27 May 2016



BACK COVER BLURB: McSorely has had enough. His life has spiralled out of control and nothing has gone his way. There seems to be only one option open to him, one last thing he can do to take control of his fate. All hope is lost.

But far away on the mysterious island of Moristoun, Buchan is charged with the task of dissuading McSorely from this drastic course of action. Moristoun is where people like McSorely might end up, having exchanged one kind of hopelessness for another. A glimpse of the life' he might be heading for might change McSorely's opinion of his own existence, but a glimpse of the entrancing Gail behind the bar in the pub and a hint about Moristoun's true nature could render all of Buchan's efforts to rehabilitate the despairing McSorely equally hopeless.

FIRST SENTENCE {Chapter One: Defender Of The Realm}: Buchan prided himself on giving clients his full attention but it was hard not to let his mind wander as Hogg babbled away while fidgeting in his seat.

MEMORABLE MOMENT {Page 15}: Farqhuar had to admit Buchan had a point as his patience now regularly snapped during induction meetings. The dictionary that sat on his desk was falling to pieces due to the number of times it had been launched at "slavering illiterates" so he could understand Buchan's need to immerse himself in the patois of these cyber Scots.

SOURCE: Received for review from the author.

MY THOUGHTS: Hmm, an island where Scottish people are sent when they have committed suicide. An island on which resides William Hughes who may or may not secure his release by helping Scots intent on killing themselves.

Deep and dark, yes. And yet also surprisingly humorous and uplifting given that at the heart of the story is suicide. Of the 44 novels I've read so far this year, one of my firm favourites. I cannot begin to tell you how refreshing it is to find a novel with a bit of a difference and Moristoun is nothing if not a novel with a difference. 

Such a great premise and one which the author in this, his debut novel, carries off well, extremely well. Kevin McAllion not only writes well BUT he also tells a great story - something which I have found doesn't always go hand in hand. And oh my goodness, what characters! And as for the ending? A novel I could see ending several ways, thankfully, incredibly touching and true to the rest of the story, it didn't disappoint.

I long to tell you more about Moristoun but am struggling to do so for fear of spoilers so will leave you with the thought that here is a book well worth the read. Kevin McAllion an author I shall certainly be keeping a look out for.


Melliane said...

it's always difficult not to tell more but it's great to see that it's one of your fave of the year, not an easy thing so it's quite intriguing for sure

Kelly said...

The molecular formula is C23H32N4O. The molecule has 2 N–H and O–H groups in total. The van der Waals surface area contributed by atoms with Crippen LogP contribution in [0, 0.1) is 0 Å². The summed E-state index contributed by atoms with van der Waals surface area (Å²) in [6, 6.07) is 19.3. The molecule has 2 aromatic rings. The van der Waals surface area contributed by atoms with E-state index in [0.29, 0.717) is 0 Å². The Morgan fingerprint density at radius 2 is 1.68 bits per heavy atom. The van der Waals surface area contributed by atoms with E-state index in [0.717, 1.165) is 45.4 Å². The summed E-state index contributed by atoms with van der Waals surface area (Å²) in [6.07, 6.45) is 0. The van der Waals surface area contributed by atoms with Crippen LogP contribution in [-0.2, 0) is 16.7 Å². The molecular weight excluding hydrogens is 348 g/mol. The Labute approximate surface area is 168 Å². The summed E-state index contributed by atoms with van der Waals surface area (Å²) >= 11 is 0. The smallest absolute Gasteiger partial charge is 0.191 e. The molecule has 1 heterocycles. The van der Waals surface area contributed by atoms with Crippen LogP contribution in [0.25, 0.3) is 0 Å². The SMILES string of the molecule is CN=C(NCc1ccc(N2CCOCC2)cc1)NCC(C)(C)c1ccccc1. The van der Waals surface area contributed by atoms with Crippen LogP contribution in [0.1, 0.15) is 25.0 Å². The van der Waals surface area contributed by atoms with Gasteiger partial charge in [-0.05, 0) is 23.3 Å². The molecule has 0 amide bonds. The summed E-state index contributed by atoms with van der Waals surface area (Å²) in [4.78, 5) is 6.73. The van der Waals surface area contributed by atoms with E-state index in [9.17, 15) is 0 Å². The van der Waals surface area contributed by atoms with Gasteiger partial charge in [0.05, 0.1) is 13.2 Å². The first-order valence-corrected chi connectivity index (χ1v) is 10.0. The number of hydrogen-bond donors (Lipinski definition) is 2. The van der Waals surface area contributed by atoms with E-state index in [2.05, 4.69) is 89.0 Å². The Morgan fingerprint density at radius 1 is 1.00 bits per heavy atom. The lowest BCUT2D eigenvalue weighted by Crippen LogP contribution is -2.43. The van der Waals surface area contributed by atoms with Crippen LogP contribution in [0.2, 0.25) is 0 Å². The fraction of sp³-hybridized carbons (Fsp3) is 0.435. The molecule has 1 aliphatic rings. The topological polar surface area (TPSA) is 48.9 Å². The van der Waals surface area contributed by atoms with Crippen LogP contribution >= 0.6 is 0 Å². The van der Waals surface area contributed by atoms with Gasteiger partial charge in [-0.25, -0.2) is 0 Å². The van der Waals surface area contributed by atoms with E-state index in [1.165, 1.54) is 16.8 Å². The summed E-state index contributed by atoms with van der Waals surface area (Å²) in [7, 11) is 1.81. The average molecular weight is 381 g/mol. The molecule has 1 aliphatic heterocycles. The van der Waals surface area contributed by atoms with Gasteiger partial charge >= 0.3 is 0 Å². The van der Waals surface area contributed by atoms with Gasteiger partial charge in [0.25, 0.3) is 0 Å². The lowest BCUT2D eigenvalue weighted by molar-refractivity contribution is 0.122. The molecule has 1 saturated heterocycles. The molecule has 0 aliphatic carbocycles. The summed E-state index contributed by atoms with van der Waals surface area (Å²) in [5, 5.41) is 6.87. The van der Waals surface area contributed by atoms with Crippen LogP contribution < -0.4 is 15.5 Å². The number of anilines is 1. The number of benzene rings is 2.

Well, now you have me more than just a little interested in this. I'll admit the blurb and shared lines didn't excite me, but the rest of your review reeled me right on in. I do love the cover.

I think I'll go ahead and put this on my wish list...

Melissa (Books and Things) said...

Sounds like a heavy book but I like that it is still uplifting. I do appreciate that in these books. This one sounds intriguing and I might have to see if my library has it!

Yvonne @ Fiction Books Reviews said...

Hi Tracy,

I'm swinging back and forth about whether this one appeals to me, or not.

Whilst the premise is intriguing, the cover art brilliant and the phrase "slavering illiterates" from your memorable lines had me smiling to myself; given events which are crowding my own life right now, maybe this is not the ideal storyline to be anywhere in my reading pile!

You do make a point of highlighting the fact that the story is uplifting though, so maybe my worries are a little unfounded.

I also do enjoy featuring new and aspiring authors and Kevin has such an interesting background story of his own.

Thanks for sharing and have a good Bank Holiday weekend :)


Gina said...

The cover hooked me and your review certainly paints it in a good light. Thanks for the rec!

Arti said...

I had almost left it out till I got to reading your review. Now, this sounds SO interesting. Will look out for this one. Thanks for sharing.

Brian Joseph said...

This sounds intriguing.

Handling serious issues in the form of fantastical stories generally appeals to me.

I really like the quote that you posted. It sounds like this book contains my kind of humor.

Anonymous said...

I'm not sure about this one ...... if it's not too dear on the Kindle, I may buy it.

Natasha said...

Ooh - this one does sound intriguing, will have to keep an eye out for it as you've recommended it as well! - Tasha

Stephanie@Fairday's Blog said...

What a beautiful cover and the story sounds unique. The fact that it is one of your favorites of the 44 you have read this year has me the most intrigued. :) Thanks for sharing!

Shooting Stars Mag said...

Thanks for sharing, and I'm happy to hear it was such a good read for you. I do really love books that have unique premises!


Literary Feline said...

This one definitely does sound unique, and you've piqued my interest with your review, Tracy. The fact that the author can take such a serious issue and still make the story hopeful is a good thing. I will have to look for this one.